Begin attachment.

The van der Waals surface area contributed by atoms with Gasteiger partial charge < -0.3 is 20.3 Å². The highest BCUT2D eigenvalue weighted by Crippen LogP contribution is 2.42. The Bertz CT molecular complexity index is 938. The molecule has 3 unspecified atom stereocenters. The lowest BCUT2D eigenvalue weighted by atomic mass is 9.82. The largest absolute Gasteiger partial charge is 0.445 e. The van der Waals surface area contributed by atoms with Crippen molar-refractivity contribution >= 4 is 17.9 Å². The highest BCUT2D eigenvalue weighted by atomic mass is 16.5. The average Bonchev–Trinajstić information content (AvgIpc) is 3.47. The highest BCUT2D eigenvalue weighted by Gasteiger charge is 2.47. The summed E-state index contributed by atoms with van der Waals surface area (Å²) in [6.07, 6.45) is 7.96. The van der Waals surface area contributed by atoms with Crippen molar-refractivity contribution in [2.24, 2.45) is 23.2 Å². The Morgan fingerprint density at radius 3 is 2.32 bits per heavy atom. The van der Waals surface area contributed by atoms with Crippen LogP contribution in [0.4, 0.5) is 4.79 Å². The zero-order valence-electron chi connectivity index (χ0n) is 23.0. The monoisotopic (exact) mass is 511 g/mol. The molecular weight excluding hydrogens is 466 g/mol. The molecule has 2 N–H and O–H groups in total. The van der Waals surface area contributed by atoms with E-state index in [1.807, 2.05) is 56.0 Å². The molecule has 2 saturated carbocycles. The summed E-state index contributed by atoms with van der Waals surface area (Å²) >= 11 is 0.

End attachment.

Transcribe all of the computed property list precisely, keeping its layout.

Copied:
The van der Waals surface area contributed by atoms with Gasteiger partial charge < -0.3 is 20.3 Å². The highest BCUT2D eigenvalue weighted by Crippen LogP contribution is 2.42. The Bertz CT molecular complexity index is 938. The molecule has 3 unspecified atom stereocenters. The lowest BCUT2D eigenvalue weighted by atomic mass is 9.82. The largest absolute Gasteiger partial charge is 0.445 e. The van der Waals surface area contributed by atoms with Crippen molar-refractivity contribution >= 4 is 17.9 Å². The highest BCUT2D eigenvalue weighted by atomic mass is 16.5. The average Bonchev–Trinajstić information content (AvgIpc) is 3.47. The highest BCUT2D eigenvalue weighted by Gasteiger charge is 2.47. The summed E-state index contributed by atoms with van der Waals surface area (Å²) in [6.07, 6.45) is 7.96. The van der Waals surface area contributed by atoms with Crippen molar-refractivity contribution in [2.24, 2.45) is 23.2 Å². The Morgan fingerprint density at radius 3 is 2.32 bits per heavy atom. The van der Waals surface area contributed by atoms with Crippen LogP contribution in [0.4, 0.5) is 4.79 Å². The zero-order valence-electron chi connectivity index (χ0n) is 23.0. The monoisotopic (exact) mass is 511 g/mol. The molecular weight excluding hydrogens is 466 g/mol. The molecule has 2 N–H and O–H groups in total. The van der Waals surface area contributed by atoms with E-state index in [1.807, 2.05) is 56.0 Å². The molecule has 2 saturated carbocycles. The summed E-state index contributed by atoms with van der Waals surface area (Å²) >= 11 is 0.